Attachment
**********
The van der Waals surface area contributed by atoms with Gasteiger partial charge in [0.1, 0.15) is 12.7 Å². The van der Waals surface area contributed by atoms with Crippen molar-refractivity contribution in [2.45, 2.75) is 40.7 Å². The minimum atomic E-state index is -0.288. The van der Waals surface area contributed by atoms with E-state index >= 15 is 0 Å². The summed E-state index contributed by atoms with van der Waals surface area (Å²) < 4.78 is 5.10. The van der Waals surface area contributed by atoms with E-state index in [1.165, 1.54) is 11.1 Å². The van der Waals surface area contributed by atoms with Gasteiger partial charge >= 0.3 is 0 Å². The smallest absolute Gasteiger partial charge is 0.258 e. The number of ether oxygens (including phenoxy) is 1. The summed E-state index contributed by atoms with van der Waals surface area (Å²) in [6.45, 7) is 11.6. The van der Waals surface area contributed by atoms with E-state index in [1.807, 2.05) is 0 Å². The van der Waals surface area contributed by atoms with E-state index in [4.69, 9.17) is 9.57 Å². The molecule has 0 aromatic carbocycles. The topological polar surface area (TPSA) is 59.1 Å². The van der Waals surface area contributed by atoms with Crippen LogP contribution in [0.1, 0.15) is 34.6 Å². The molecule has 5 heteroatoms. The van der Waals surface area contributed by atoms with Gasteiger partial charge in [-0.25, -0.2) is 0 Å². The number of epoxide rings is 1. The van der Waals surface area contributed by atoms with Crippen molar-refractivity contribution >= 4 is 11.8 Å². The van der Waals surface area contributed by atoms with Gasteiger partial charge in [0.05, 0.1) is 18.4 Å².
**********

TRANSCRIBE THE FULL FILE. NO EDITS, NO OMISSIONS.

The van der Waals surface area contributed by atoms with Gasteiger partial charge in [0.1, 0.15) is 12.7 Å². The van der Waals surface area contributed by atoms with Crippen molar-refractivity contribution in [2.45, 2.75) is 40.7 Å². The minimum atomic E-state index is -0.288. The van der Waals surface area contributed by atoms with E-state index >= 15 is 0 Å². The summed E-state index contributed by atoms with van der Waals surface area (Å²) < 4.78 is 5.10. The van der Waals surface area contributed by atoms with E-state index in [1.165, 1.54) is 11.1 Å². The van der Waals surface area contributed by atoms with Gasteiger partial charge >= 0.3 is 0 Å². The smallest absolute Gasteiger partial charge is 0.258 e. The number of ether oxygens (including phenoxy) is 1. The summed E-state index contributed by atoms with van der Waals surface area (Å²) in [6.45, 7) is 11.6. The van der Waals surface area contributed by atoms with E-state index in [1.807, 2.05) is 0 Å². The van der Waals surface area contributed by atoms with E-state index in [4.69, 9.17) is 9.57 Å². The molecule has 0 aromatic carbocycles. The topological polar surface area (TPSA) is 59.1 Å². The van der Waals surface area contributed by atoms with Crippen LogP contribution in [0.1, 0.15) is 34.6 Å². The molecule has 5 heteroatoms. The van der Waals surface area contributed by atoms with Gasteiger partial charge in [-0.25, -0.2) is 0 Å². The number of epoxide rings is 1. The van der Waals surface area contributed by atoms with Crippen molar-refractivity contribution >= 4 is 11.8 Å². The van der Waals surface area contributed by atoms with Gasteiger partial charge in [0.05, 0.1) is 18.4 Å².